PROMOTED VIDEO
Arts and Entertainment
Richard Burr remains the baker to beat on the Great British Bake Off
tvRichard remains the baker to beat as Chetna begins to flake
News
i100
Sport
footballArsenal 4 Galatasaray 1: Wenger celebrates 18th anniversary in style
Arts and Entertainment
Amazon has added a cautionary warning to Tom and Jerry cartoons on its streaming service
tv
News
people
News
The village was originally named Llansanffraid-ym-Mechain after the Celtic female Saint Brigit, but the name was changed 150 years ago to Llansantffraid – a decision which suggests the incorrect gender of the saint
newsWelsh town changes its name, but can you spot the difference?
News
ebooksAn unforgettable anthology of contemporary reportage
Arts and Entertainment
Kristen Scott Thomas in Electra at the Old Vic
theatreReview: Kristin Scott Thomas is magnificent in a five-star performance of ‘Electra’
News
Destructive discourse: Jewish boys look at anti-Semitic graffiti sprayed on to the walls of the synagogue in March 2006, near Tel Aviv
peopleAt the start of Yom Kippur and with anti-Semitism flourishing, one Jew can no longer ignore his identity
Life and Style
Couples who boast about their relationship have been condemned as the most annoying Facebook users
tech
Arts and Entertainment
Hayley Williams performs with Paramore in New York
musicParamore singer says 'Steal Your Girl' is itself stolen from a New Found Glory hit
News
i100
Latest stories from i100
Have you tried new the Independent Digital Edition apps?
Independent Dating
and  

By clicking 'Search' you
are agreeing to our
Terms of Use.

iJobs Job Widget
iJobs Money & Business

Trainee Recruitment Consultant - Birmingham - Real Staffing

£18000 - £23000 per annum + Commission: SThree: Real Staffing are currently lo...

Trust Accountant - Kent

NEGOTIABLE: Austen Lloyd: TRUST ACCOUNTANT - KENTIf you are a Chartered Accou...

Graduate Recruitment Consultant - 2013/14 Grads - No Exp Needed

£18000 - £20000 per annum + OTE £30000: SThree: SThree are a global FTSE 250 b...

Law Costs

Highly Competitive Salary: Austen Lloyd: CITY - Law Costs Draftsperson - NICHE...

Day In a Page

Italian couples fake UK divorce scam on an ‘industrial scale’

Welcome to Maidenhead, the divorce capital of... Italy

A look at the the legal tourists who exploited our liberal dissolution rules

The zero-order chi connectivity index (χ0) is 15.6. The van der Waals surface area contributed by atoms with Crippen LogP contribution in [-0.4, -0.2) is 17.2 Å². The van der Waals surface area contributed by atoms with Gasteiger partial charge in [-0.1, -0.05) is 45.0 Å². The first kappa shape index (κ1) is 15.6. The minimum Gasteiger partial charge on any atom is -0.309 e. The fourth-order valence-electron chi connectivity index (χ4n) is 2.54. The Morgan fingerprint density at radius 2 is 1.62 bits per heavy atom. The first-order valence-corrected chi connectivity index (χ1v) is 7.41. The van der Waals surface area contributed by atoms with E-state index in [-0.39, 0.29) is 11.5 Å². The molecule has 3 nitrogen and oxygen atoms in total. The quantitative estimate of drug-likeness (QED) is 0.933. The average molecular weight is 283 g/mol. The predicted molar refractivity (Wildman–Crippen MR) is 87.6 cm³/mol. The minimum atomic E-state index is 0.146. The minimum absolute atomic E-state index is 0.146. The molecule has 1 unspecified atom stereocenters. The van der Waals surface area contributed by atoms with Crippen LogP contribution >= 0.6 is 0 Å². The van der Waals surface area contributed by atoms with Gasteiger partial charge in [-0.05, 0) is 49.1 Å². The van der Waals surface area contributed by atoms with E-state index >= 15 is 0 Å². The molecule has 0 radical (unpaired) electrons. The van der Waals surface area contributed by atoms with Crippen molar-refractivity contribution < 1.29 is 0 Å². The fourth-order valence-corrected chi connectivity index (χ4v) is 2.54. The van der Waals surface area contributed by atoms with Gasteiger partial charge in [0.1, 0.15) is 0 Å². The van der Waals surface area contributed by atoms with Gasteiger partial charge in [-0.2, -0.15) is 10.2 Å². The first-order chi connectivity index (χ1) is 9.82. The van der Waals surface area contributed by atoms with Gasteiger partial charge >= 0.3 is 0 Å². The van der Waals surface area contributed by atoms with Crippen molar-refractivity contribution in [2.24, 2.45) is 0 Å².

Time to stop running: At the start of Yom Kippur and with anti-Semitism flourishing, one Jew can no longer ignore his identity

Time to stop running

At the start of Yom Kippur and with anti-Semitism flourishing, one Jew can no longer ignore his identity
Tom and Jerry cartoons now carry a 'racial prejudice' warning on Amazon

Tom and Jerry cartoons now carry a 'racial prejudice' warning on Amazon

The vintage series has often been criticised for racial stereotyping
An app for the amorous: Could Good2Go end disputes about sexual consent - without being a passion-killer?

An app for the amorous

Could Good2Go end disputes about sexual consent - without being a passion-killer?
Llansanffraid is now Llansantffraid. Welsh town changes its name, but can you spot the difference?

Llansanffraid is now Llansantffraid

Welsh town changes its name, but can you spot the difference?
Charlotte Riley: At the peak of her powers

Charlotte Riley: At the peak of her powers

After a few early missteps with Chekhov, her acting career has taken her to Hollywood. Next up is a role in the BBC’s gangster drama ‘Peaky Blinders’
She's having a laugh: Britain's female comedians have never had it so good

She's having a laugh

Britain's female comedians have never had it so good, says stand-up Natalie Haynes
Sistine Chapel to ‘sing’ with new LED lights designed to bring Michelangelo’s masterpiece out of the shadows

Let there be light

Sistine Chapel to ‘sing’ with new LEDs designed to bring Michelangelo’s masterpiece out of the shadows
Great British Bake Off, semi-final, review: Richard remains the baker to beat

Tensions rise in Bake Off's pastry week

Richard remains the baker to beat as Chetna begins to flake
Paris Fashion Week, spring/summer 2015: Time travel fashion at Louis Vuitton in Paris

A look to the future

It's time travel fashion at Louis Vuitton in Paris
The 10 best bedspreads

The 10 best bedspreads

Before you up the tog count on your duvet, add an extra layer and a room-changing piece to your bed this autumn
Arsenal vs Galatasaray: Five things we learnt from the Emirates

Arsenal vs Galatasaray

Five things we learnt from the Gunners' Champions League victory at the Emirates
Stuart Lancaster’s long-term deal makes sense – a rarity for a decision taken by the RFU

Lancaster’s long-term deal makes sense – a rarity for a decision taken by the RFU

This deal gives England a head-start to prepare for 2019 World Cup, says Chris Hewett
Ebola outbreak: The children orphaned by the virus – then rejected by surviving relatives over fear of infection

The children orphaned by Ebola...

... then rejected by surviving relatives over fear of infection
Pride: Are censors pandering to homophobia?

Are censors pandering to homophobia?

US film censors have ruled 'Pride' unfit for under-16s, though it contains no sex or violence